4. Roll it down all the way , making sure that the fillings are tightly wrapped in the rice paper.

5. It's done! Repeat the process until your tummy feels satisfied :p


  • You could use any other type of protein to substitute the chicken. Prawns, eggs, pork, beef, even tofu if you're vegan.
  • You could add rice vermicelli in the fillings. I omitted this to have a lower carb rice paper roll. Which also means I can fit more vegetables into my rice paper rolls.
  • You can use any of your favourite vegetable E.g. cucumbers, capsicum, etc. Use your creativity!
  • Herbs add great flavour to the rice paper rolls. E.g. Coriander, mint, basil leaves. I omitted them purely because of cost.

These rice paper rolls are very easy to make as you don't need much cooking. Let your (or your kid's) creative juices flow and you'll be ready to rock and roll with these rice paper rolls!

Monday, 18 June 2012

Guinness Lamb Shank

Guinness Lamb Shank 
Guinness stew was one of the items in my 'Cooking Wish List', just because it sounds whacky and I've never tasted anything with Guinness Stout as an ingredient. Plus, my sister cooked Guinness Beef Stew a few months ago and she was bragging about it, so I assume it must taste pretty good.

Came across a Guinness Lamb Shank recipe in one of Jamie Oliver's facebook post and I thought I might give this a try. I like reading through recipes and giving my own tweak to it according to the ingredients I have in my fridge and pantry, because most of the times I could save some money and time out of it and what better way to clean up my pantry! Most of the times my inventions work, other times my combination of ingredients are just ...... appalling :(

But don't worry! This meal turned up pretty yummy! The lamb shanks were so tender that you could use a fork to pull the meat apart, and the gravy had an interesting depth of flavour, although mine wasn't as thick and sticky as Jamie's because I didn't have a stick blender to whiz up the onions that was in the gravy. 

This is a great dinner meal, especially for cold winter nights where you need a warm hearty meal to warm you up. I had this with two handfuls of salad veg, which will wilt when you pour the hot gravy on top of it. The gravy had a layer of oil , which you can scoop it out with a ladle/spoon. This oil is from the fats of the lamb that has melted over the hours of simmering. You should have as little of these as possible because these fats (saturated fats), are bad for your health as they can clog your arteries and cause high cholesterol and a wide range of heart problems. Saying that, red meat such as lamb and beef are good sources of iron and zinc, and it is recommended that you eat 3-4 serves (150g raw weight per serve) per week (1 lamb shank is about 1.5 serve). So just remember to choose the lean cuts of meat and trim off any visible fats and you'll be fine :)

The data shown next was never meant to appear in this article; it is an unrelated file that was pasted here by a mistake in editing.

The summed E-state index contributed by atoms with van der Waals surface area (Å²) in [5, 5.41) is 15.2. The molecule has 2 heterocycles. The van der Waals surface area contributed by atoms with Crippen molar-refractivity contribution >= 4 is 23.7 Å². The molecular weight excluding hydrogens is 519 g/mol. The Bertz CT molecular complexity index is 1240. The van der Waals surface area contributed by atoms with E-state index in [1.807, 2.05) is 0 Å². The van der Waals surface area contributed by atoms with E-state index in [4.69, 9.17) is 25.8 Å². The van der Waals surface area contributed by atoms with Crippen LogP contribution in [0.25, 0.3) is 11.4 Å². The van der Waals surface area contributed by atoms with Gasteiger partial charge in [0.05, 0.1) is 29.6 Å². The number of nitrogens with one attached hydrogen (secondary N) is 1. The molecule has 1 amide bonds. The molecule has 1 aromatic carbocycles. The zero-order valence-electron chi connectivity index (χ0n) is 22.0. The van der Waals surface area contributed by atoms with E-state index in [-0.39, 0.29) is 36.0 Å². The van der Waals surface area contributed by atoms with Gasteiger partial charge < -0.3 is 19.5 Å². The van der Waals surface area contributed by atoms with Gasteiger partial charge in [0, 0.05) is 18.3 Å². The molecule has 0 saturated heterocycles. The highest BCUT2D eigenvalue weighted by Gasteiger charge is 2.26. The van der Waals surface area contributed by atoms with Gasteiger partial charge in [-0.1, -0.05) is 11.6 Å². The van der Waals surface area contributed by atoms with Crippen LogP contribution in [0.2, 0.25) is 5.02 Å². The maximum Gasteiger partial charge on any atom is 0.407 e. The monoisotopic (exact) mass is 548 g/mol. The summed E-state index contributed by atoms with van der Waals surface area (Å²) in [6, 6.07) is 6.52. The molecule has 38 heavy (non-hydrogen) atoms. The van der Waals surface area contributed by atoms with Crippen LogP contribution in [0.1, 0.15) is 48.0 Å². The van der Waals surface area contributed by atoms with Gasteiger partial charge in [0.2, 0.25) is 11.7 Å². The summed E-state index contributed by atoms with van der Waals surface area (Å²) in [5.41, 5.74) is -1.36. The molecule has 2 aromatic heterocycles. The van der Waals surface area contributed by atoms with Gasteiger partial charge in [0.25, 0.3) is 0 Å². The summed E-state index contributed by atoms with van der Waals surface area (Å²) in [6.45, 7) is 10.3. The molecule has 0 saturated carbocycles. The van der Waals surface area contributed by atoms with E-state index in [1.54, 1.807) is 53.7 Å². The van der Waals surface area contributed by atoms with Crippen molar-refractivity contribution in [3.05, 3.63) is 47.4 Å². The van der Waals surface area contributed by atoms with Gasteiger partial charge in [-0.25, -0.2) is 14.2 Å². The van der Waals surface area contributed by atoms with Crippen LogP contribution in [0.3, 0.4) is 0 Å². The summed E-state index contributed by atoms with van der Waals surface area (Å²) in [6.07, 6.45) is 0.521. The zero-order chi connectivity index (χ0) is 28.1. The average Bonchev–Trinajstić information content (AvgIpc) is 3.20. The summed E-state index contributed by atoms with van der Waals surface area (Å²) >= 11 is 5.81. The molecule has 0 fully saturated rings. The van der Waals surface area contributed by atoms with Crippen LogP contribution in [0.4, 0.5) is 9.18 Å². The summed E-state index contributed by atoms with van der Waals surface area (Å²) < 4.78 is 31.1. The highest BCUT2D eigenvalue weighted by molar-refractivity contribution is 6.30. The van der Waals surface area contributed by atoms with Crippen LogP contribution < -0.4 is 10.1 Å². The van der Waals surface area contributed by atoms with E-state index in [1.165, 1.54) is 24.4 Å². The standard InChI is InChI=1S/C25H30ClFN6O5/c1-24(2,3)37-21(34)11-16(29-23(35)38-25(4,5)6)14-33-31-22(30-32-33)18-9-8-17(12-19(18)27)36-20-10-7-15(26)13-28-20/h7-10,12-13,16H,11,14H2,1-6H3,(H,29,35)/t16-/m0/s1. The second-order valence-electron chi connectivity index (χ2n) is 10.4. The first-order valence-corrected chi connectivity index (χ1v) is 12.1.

Here's my version of the recipe. Try this out and let me know how it goes. :p

Ingredients (serves 2)

  • 1 brown onion
  • 3 cloves of garlic
  • 2 medium sized washed potatoes
  • 2 carrots
  • 2-3 sprigs of fresh rosemary
  • 1 heaped tablespoon tomato sauce
  • 2 tablespoons Jack Daniel's spicy barbecue sauce (or Worcestershire sauce)
  • 4 tablespoons mint sauce
  • 1 litre chicken stock (preferably salt reduced)
  • 300 mL of Guinness stout
  • 2 lamb shanks, cleaned and pat dried, with visible fat trimmed off
  • olive oil
  • ground pepper
  • 1 teaspoon smoked paprika
  • salt (optional)

 1. Crush garlic cloves with the back of your knife and dice the onions finely.

2. Roughly chop the carrots and potatoes into cubes.

3. Heat up 3 tablespoons of olive oil over medium-high heat. Pan fry lamb shanks until all sides are slightly brown in colour. When the lamb shanks are done, leave them on a separate plate. 
(I rubbed the shanks with paprika before frying it. Not a good idea as it will burn in the oil)

4. In a separate pot (use a Casserole dish if you have one), fry the rosemary sprigs in 1 tablespoon of oil for a few seconds under medium-high heat, then quickly pour in the onions and garlic. Once the onions and garlic are caramelised, pour in the carrots and potatoes and move it around for around 5 minutes under high heat.

5. Pour in around 300 mL of Guinness stout (You'll hear a sizzling sound). Let it boil for a few minutes.

6. Arrange the lamb shanks in the pot.

7. Add in the mint sauce, Worcestershire sauce (I used Jack Daniel's barbecue sauce), 1 teaspoon of ground smoked paprika and a few turns of ground black pepper. Top it up with chicken stock (or more Guinness if you like) until the lamb shanks are submerged in liquid. Be careful of the amount of chicken stock you use as it might be too salty (I suggest that you use a salt reduced stock so that you can add more salt to it if it isn't tasty enough. I used around 600 mL of Maggie Beer's stock and no salt was needed.)

8. Let it boil for a few minutes. Turn the stove to low heat, cover the pot and let it simmer gently for 3 hours.